Health, Risk, and Adversity

Health, Risk, and Adversity

Catherine Panter-Brick
Agustín Fuentes
Copyright Date: 2009
Edition: NED - New edition, 1
Published by: Berghahn Books
Pages: 310
https://www.jstor.org/stable/j.ctt9qdbxg
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  • Book Info
    Health, Risk, and Adversity
    Book Description:

    Research on health involves evaluating the disparities that are systematically associated with the experience of risk, including genetic and physiological variation, environmental exposure to poor nutrition and disease, and social marginalization. This volume provides a unique perspective - a comparative approach to the analysis of health disparities and human adaptability - and specifically focuses on the pathways that lead to unequal health outcomes. From an explicitly anthropological perspective situated in the practice and theory of biosocial studies, this book combines theoretical rigor with more applied and practice-oriented approaches and critically examines infectious and chronic diseases, reproduction, and nutrition.

    eISBN: 978-1-84545-871-3
    Subjects: Anthropology, Public Health, Health Sciences

Table of Contents

  1. Front Matter
    (pp. i-iv)
  2. Table of Contents
    (pp. v-vi)
  3. List of Figures
    (pp. vii-ix)
  4. Lists of Tables
    (pp. x-xi)
  5. List of Boxes
    (pp. xii-xii)
  6. FOREWORD Framing Health, Risk, and Adversity
    (pp. xiii-xvi)
    Alan Goodman

    After completing a large-scale review of worldwide variation, James Tanner, the preeminent British expert in human growth and development, surmised that mean adult heights invariably increase with greater socioeconomic status. This association, he stated, is consistent for all historical periods and in many dozens of countries around the globe. To say it more grandly still, everywhere that Tanner looked, and he looked in a remarkably large and varied number of places, socioeconomic status was indelibly written into and onto the body.

    During the 1960s, when Tanner first summarized his findings, the links between socioeconomic conditions and biological outcomes were less...

  7. INTRODUCTION Health, Risk, and Adversity: A Contextual View from Anthropology
    (pp. 1-10)
    Catherine Panter-Brick and Agustín Fuentes

    Both anthropology and public health have focused extensively on the question ofwhosuffers from poor health outcomes. Both fields are still developing ways to examinewhyandhowhealth differentials emerge over the lifetime of individuals. This book aims to enhance understanding of outcomes and processes that govern relationships between health, risk, and adversity—to facilitate linkages between multiple levels of inquiry, intowhoorwhatbrings about health disparities, as well as intohow,when, andwhydifferential health outcomes occur.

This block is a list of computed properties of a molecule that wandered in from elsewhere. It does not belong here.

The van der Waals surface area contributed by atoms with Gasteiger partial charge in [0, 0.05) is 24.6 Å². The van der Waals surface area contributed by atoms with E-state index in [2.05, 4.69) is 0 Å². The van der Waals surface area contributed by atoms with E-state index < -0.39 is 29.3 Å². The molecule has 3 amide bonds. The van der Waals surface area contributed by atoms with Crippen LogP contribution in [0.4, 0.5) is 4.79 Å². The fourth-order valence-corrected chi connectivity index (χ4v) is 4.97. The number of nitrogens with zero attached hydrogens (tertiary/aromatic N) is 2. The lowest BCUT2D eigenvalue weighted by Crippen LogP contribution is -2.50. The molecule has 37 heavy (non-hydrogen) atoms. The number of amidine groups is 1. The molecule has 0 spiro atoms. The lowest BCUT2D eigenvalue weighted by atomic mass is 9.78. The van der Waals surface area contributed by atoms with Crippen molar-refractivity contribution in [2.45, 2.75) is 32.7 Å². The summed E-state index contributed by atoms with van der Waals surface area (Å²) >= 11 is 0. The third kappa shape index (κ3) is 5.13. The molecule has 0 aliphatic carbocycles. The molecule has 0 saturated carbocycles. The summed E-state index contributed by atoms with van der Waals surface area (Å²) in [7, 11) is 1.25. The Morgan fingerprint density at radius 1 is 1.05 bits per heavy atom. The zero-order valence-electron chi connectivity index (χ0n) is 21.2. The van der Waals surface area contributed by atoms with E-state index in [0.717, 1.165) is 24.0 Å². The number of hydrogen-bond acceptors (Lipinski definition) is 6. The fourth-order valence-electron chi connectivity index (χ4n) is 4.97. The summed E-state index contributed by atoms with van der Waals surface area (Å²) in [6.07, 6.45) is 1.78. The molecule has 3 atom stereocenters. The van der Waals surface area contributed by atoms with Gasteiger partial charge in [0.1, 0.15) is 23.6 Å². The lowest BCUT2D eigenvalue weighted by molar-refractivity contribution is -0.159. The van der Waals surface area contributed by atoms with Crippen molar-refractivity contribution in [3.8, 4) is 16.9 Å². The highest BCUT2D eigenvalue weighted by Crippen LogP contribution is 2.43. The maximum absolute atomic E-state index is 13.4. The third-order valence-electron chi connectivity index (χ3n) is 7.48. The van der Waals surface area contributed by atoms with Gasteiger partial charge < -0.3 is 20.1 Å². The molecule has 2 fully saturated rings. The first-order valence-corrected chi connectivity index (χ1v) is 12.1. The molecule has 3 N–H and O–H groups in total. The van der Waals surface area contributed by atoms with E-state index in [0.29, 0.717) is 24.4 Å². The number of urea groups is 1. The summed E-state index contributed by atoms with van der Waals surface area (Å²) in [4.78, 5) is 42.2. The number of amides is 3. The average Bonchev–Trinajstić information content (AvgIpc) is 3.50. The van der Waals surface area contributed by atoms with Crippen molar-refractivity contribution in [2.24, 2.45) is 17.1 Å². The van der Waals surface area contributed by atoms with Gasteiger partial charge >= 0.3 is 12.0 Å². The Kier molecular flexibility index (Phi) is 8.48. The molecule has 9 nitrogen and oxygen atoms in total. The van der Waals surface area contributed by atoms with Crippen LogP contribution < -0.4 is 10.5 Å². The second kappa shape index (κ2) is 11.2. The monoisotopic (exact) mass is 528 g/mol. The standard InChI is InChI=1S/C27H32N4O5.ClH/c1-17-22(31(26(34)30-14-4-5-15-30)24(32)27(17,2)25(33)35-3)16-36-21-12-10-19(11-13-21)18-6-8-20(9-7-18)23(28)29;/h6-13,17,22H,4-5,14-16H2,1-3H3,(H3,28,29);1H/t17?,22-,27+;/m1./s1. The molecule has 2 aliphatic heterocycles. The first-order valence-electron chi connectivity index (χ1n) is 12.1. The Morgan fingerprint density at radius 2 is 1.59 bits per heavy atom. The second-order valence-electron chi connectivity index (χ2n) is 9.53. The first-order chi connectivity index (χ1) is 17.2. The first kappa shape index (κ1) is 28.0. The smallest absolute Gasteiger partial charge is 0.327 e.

As editors, our goal is to relate the risks of poor health to contexts of adversity, defined...

  8. PART I HEALTH RISKS AND DISEASE IN TRANSITION
    • Understanding Health: Past and Present
      (pp. 13-25)
      Charlotte Roberts

      As a person who does not research health in living populations, I find that this book not only provides fascinating and incredibly useful insights into living populations—that is, how we might approach evaluating how and why people get sick—but also shows how relevant medical and biological anthropology are to our understanding of the origin and evolution of disease over long periods of time. Palaeopathology, biological anthropology, and medical anthropology complement each other nicely; while palaeopathology can provide a window on disease evolution over long periods of time and highlight the main reasons for the appearance of specific diseases...

    • 1 Health Consequences of Social and Ecological Adversity Among Indigenous Siberian Populations: Biocultural and Evolutionary Interactions
      (pp. 26-51)
      William R. Leonard, J. Josh Snodgrass and Mark V. Sorensen

      In studying human health and well-being, biological anthropologists differ from most biomedical scientists in that we draw explicitly on both evolutionary and biocultural models (Stinson et al. 2000). As anthropologists we are interested in understanding the origin and nature of biological variation as well as the proximate social, political, and economic determinants of variation in human health. Thus, we recognize that human biological variation in health is shaped by adaptive responses to stress and adversity in our evolutionary past, as well as by ongoing social and ecological challenges to our health in the modern world.